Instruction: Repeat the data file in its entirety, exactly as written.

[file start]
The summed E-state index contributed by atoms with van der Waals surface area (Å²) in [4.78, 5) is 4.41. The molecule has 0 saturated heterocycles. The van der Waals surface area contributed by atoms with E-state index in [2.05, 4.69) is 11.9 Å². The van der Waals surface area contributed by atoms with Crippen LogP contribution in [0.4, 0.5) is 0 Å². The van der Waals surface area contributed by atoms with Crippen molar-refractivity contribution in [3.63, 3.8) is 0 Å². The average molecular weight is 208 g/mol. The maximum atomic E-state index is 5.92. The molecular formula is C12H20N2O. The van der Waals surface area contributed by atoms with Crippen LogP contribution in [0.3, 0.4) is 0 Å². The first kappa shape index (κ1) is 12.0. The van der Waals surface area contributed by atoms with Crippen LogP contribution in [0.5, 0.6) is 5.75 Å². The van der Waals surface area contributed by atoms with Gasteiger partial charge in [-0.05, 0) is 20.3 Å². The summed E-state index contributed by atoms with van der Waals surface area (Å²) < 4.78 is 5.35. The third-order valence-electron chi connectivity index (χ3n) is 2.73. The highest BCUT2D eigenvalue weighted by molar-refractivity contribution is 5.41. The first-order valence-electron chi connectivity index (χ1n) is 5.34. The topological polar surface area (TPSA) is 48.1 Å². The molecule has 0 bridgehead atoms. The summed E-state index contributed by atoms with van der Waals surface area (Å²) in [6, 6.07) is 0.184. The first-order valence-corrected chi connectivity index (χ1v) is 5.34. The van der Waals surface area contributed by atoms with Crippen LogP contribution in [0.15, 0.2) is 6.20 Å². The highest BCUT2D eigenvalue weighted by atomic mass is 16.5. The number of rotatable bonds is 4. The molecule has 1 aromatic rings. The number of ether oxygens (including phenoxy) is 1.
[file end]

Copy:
The summed E-state index contributed by atoms with van der Waals surface area (Å²) in [4.78, 5) is 4.41. The molecule has 0 saturated heterocycles. The van der Waals surface area contributed by atoms with E-state index in [2.05, 4.69) is 11.9 Å². The van der Waals surface area contributed by atoms with Crippen LogP contribution in [0.4, 0.5) is 0 Å². The van der Waals surface area contributed by atoms with Crippen molar-refractivity contribution in [3.63, 3.8) is 0 Å². The average molecular weight is 208 g/mol. The maximum atomic E-state index is 5.92. The molecular formula is C12H20N2O. The van der Waals surface area contributed by atoms with Crippen LogP contribution in [0.3, 0.4) is 0 Å². The first kappa shape index (κ1) is 12.0. The van der Waals surface area contributed by atoms with Crippen LogP contribution in [0.5, 0.6) is 5.75 Å². The van der Waals surface area contributed by atoms with Gasteiger partial charge in [-0.05, 0) is 20.3 Å². The summed E-state index contributed by atoms with van der Waals surface area (Å²) < 4.78 is 5.35. The third-order valence-electron chi connectivity index (χ3n) is 2.73. The highest BCUT2D eigenvalue weighted by molar-refractivity contribution is 5.41. The first-order valence-electron chi connectivity index (χ1n) is 5.34. The topological polar surface area (TPSA) is 48.1 Å². The molecule has 0 bridgehead atoms. The summed E-state index contributed by atoms with van der Waals surface area (Å²) in [6, 6.07) is 0.184. The first-order valence-corrected chi connectivity index (χ1v) is 5.34. The van der Waals surface area contributed by atoms with Crippen LogP contribution in [0.15, 0.2) is 6.20 Å². The highest BCUT2D eigenvalue weighted by atomic mass is 16.5. The number of rotatable bonds is 4. The molecule has 1 aromatic rings. The number of ether oxygens (including phenoxy) is 1.